See also:
» 15.02.2010 - Kibaki overrules PM’s decision
» 26.01.2010 - US withhold Kenya’s education aid
» 21.01.2010 - 50,000 fruit farmers in Uganda and Kenya empowered to supply Coca-Cola
» 14.01.2010 - Kenya to sell shares in 5 sugar companies
» 21.12.2009 - Environmentalists fight developments in Tana River
» 16.12.2009 - Kibaki orders investigation into missing school funds
» 11.12.2009 - Britain bans 20 Kenyan officials
» 10.12.2009 - Efforts intensify to fight malaria in Kenya and Nigeria

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Traffic jams weighs heavily on Kenya’s economy

afrol News, 9 November - Kenya’s Cabinet minister, Robinson Githae, says traffic jams cost the East Africa’s bread basket about Sh29 billion (US$389,9 million) annually.

According to a statement issued during the observance of the World Town Planning Day celebrations, the minister said motorists were losing the money on increased fuel consumption, lost opportunities due to the time spent in traffic congestions, while cases of environmental degradation were also increased.

Mr Githae said although the road traffic rules imposed on motorists were meant for safety, they had also adversely impacted negatively on the mobility and accessibility of the Central Business District by public transportation.

“The rules forbid passengers to stand while transiting in public service vehicles, while also requiring them to fasten their seat belts while seated in transit,” he said, stating that the rules have increased the passengers’ embarking and disembarking time as well as reducing the number of passengers transiting in high capacity vehicles within the CBD.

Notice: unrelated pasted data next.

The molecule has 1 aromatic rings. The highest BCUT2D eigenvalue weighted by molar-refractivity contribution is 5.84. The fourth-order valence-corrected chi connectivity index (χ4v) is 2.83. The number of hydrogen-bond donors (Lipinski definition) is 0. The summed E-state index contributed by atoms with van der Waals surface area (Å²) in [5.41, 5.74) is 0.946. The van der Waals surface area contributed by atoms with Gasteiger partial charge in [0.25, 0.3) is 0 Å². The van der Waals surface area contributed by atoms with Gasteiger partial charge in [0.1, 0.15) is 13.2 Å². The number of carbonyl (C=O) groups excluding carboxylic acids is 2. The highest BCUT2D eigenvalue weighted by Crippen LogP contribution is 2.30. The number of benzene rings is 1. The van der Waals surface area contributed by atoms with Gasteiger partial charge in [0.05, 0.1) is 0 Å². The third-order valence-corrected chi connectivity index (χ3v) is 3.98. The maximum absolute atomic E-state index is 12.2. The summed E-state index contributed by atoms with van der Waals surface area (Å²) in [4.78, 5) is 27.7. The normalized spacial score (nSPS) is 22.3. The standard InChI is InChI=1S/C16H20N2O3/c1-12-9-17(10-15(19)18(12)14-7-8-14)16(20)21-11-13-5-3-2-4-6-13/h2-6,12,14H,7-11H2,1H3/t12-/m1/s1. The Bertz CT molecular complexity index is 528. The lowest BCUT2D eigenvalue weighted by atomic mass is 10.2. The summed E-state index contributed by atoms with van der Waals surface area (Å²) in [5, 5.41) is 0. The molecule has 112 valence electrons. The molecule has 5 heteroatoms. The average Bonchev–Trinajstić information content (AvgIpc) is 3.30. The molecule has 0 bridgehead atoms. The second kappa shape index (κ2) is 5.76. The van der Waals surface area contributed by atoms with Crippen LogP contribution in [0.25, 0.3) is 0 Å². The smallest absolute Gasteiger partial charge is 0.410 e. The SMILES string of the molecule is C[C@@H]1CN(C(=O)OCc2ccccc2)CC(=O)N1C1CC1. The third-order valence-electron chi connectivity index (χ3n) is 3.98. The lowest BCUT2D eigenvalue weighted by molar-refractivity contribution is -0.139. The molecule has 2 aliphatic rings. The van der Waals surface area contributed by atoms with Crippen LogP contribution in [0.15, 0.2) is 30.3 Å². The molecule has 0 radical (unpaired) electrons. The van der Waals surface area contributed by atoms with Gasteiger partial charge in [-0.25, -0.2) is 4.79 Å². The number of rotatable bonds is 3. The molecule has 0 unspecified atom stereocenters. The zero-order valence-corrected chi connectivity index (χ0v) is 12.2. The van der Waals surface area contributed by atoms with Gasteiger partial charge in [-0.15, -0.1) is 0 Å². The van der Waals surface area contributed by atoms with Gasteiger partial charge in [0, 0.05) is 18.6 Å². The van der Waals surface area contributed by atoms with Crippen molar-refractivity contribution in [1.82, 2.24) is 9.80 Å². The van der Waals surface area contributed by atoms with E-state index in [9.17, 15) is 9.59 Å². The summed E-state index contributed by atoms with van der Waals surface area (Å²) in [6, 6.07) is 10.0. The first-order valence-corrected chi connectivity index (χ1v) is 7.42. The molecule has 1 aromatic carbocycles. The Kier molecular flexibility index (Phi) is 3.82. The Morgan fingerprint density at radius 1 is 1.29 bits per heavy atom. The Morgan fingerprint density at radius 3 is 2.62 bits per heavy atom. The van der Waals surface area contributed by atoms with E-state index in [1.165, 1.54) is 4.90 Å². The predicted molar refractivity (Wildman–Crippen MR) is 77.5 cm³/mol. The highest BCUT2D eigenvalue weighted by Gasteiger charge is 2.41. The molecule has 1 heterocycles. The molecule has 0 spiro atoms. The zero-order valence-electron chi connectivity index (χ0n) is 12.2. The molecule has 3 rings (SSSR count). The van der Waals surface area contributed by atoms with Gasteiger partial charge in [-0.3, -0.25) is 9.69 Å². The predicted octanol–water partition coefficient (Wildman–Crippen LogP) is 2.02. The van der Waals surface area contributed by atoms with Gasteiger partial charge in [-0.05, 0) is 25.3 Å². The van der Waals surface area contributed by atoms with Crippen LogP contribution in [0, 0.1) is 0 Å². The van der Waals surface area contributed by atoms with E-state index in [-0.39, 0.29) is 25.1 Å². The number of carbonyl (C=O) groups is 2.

The statement said the Nairobi Metropolitan region ministry is holding consultations with their counterparts in the Transport ministry in a bid to amend this rules. “We are proposing that buses and other public service vehicles with a high capacity be allowed to carry standing passengers,” the statement read.

However, officials have urged the government to consider allocating additional funding to the 175 local authorities countywide to enable their planning departments to improve infrastructure along major cities.

More than 3,000 people are killed each year on Kenyan roads, making it among countries with the highest accident rates in the world, according to government statistics.

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